YOU find them in old buildings, hidden in the rafters of rural cottages and barns, above fireplaces, etched on window sills or scratched into old furniture - they are sometimes referred to as 'witch marks.'

Apotropaic marks, a kind of ancient graffiti, were designed to ward off evil spirits and bring good luck.

Unlike graffiti, the marks had a distinct meaning and ritualistic purpose, and speak of a time when superstition played an important part in every day life.

A talk on the symbols, which include strange candle flame shaped burns, circles with petals, 'daisy wheels,' patterns of interconnected circles, and V or M marks, thought to be a form off Ogham writing, though others have mooted stand for the Virgin Mary, was held at Plas Penmynydd, on Anglesey, on Saturday.

The famous medieval house, on the site of a much older house, is famously known for its links to the Tudor dynasty.

Saturday's talk, included tours of Plas Penmynydd and was organised by the Discovering Old Welsh Houses group. Its chairman and Plas Penmynydd owner of 40 years Richard Cuthbertson talked about the house and its history whilst Eleanor Carpenter, a senior planning and conservation officer, for Flintshire County Council discussed witch and carpenter marks. The 50 visitor who dropped by were invited to hunt out the marks in he house.

Now, Eleanor and the group are appealing for readers to take part in their own search.

"We are hoping to try and study the extent of these marks, in houses and barns." She said.

"People often don't realise they have them because they were a secret, often placed in hidden places, high in rafters or in the back of fireplaces.

"We'd love people to search their old houses and barns and contact us if they have any marks so we can map them.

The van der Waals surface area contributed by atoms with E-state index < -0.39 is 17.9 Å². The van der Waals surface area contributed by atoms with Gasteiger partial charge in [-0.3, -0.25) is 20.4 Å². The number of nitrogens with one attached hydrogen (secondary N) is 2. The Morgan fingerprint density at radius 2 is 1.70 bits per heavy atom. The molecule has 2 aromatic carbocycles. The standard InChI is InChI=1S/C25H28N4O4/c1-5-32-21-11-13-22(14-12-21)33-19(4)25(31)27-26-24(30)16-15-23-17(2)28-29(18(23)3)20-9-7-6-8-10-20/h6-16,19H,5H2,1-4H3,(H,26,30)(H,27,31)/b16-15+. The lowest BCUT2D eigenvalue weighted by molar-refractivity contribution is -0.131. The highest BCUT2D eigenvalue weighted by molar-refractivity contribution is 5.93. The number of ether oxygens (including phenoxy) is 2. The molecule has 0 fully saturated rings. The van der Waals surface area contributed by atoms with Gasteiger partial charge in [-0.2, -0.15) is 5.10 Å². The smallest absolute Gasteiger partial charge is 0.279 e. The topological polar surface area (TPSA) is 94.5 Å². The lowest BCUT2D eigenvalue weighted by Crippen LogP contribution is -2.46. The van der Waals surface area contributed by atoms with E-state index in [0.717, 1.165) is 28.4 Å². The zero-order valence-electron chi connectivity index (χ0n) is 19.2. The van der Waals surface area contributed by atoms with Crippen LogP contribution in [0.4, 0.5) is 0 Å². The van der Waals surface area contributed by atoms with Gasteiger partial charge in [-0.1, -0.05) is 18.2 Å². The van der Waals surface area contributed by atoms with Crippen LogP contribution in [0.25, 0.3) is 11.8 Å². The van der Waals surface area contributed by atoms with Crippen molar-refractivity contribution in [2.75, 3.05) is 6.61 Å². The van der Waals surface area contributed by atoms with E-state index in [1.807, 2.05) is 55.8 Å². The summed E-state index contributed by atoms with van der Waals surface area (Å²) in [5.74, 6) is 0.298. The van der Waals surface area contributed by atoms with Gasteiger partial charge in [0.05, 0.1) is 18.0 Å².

"It was an early tradition which carried on into quite recent times. It give us insight into the social and cultural aspect of the lives of people and their ritual customs. The meanings were not written down. We don't fully understand what all the symbolism means, but we think they have their root in ritual protection."

Inside Plas Penmynydd are some fine examples of the marks, many on carved into early oak furniture. The outside of the house, also has many unusual features including Latin inscriptions, coats of arms, and a window sill with a string of mysterious symbols, next to an upside down date reading 1547

There are six branches of the Discovering Old Houses group covering Anglesey, Snowdonia, Gwynedd, Conwy and South Denbighshire. They research houses built before 1700 AD. New members are welcome.

The Anglesey branch is holding a talk at 2pm, in Beaumaris Church, on the Bulkeley family by the Reverend Neil Fairlamb, on October Friday 26. All welcome.

Anyone who has information re witch marks or for more information about the group and talks please contact Margaert Dunn secretary@discovering